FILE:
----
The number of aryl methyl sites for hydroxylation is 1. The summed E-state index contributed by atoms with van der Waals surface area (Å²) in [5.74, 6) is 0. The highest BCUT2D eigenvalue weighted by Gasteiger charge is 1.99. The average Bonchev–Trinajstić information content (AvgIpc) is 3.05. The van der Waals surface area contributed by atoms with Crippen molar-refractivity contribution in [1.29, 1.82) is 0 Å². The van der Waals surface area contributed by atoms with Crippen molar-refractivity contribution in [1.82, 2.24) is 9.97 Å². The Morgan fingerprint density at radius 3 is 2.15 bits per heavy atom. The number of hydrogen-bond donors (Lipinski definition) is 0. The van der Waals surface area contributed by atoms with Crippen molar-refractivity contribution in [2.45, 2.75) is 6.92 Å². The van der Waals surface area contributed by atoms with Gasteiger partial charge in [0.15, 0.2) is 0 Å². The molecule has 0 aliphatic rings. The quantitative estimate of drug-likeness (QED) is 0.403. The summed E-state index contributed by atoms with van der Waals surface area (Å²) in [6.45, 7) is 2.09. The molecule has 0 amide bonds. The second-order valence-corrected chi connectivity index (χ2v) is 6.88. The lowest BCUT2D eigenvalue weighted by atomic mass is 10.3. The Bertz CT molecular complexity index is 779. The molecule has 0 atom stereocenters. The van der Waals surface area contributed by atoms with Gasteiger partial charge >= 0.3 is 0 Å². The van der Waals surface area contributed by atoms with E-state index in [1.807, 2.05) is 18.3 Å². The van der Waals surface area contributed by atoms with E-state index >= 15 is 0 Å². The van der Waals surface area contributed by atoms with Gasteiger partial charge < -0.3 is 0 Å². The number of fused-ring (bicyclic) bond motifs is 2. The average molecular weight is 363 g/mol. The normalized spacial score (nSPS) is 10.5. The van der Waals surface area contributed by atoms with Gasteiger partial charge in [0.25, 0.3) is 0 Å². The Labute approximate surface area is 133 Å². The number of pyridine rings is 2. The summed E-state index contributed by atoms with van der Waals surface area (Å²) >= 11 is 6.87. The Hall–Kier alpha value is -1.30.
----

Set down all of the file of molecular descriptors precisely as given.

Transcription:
The number of aryl methyl sites for hydroxylation is 1. The summed E-state index contributed by atoms with van der Waals surface area (Å²) in [5.74, 6) is 0. The highest BCUT2D eigenvalue weighted by Gasteiger charge is 1.99. The average Bonchev–Trinajstić information content (AvgIpc) is 3.05. The van der Waals surface area contributed by atoms with Crippen molar-refractivity contribution in [1.29, 1.82) is 0 Å². The van der Waals surface area contributed by atoms with Crippen molar-refractivity contribution in [1.82, 2.24) is 9.97 Å². The Morgan fingerprint density at radius 3 is 2.15 bits per heavy atom. The number of hydrogen-bond donors (Lipinski definition) is 0. The van der Waals surface area contributed by atoms with Crippen molar-refractivity contribution in [2.45, 2.75) is 6.92 Å². The van der Waals surface area contributed by atoms with Gasteiger partial charge in [0.15, 0.2) is 0 Å². The molecule has 0 aliphatic rings. The quantitative estimate of drug-likeness (QED) is 0.403. The summed E-state index contributed by atoms with van der Waals surface area (Å²) in [6.45, 7) is 2.09. The molecule has 0 amide bonds. The second-order valence-corrected chi connectivity index (χ2v) is 6.88. The lowest BCUT2D eigenvalue weighted by atomic mass is 10.3. The Bertz CT molecular complexity index is 779. The molecule has 0 atom stereocenters. The van der Waals surface area contributed by atoms with Gasteiger partial charge >= 0.3 is 0 Å². The van der Waals surface area contributed by atoms with E-state index in [1.807, 2.05) is 18.3 Å². The van der Waals surface area contributed by atoms with E-state index >= 15 is 0 Å². The van der Waals surface area contributed by atoms with Gasteiger partial charge < -0.3 is 0 Å². The number of fused-ring (bicyclic) bond motifs is 2. The average molecular weight is 363 g/mol. The normalized spacial score (nSPS) is 10.5. The van der Waals surface area contributed by atoms with Gasteiger partial charge in [0.25, 0.3) is 0 Å². The Labute approximate surface area is 133 Å². The number of pyridine rings is 2. The summed E-state index contributed by atoms with van der Waals surface area (Å²) >= 11 is 6.87. The Hall–Kier alpha value is -1.30.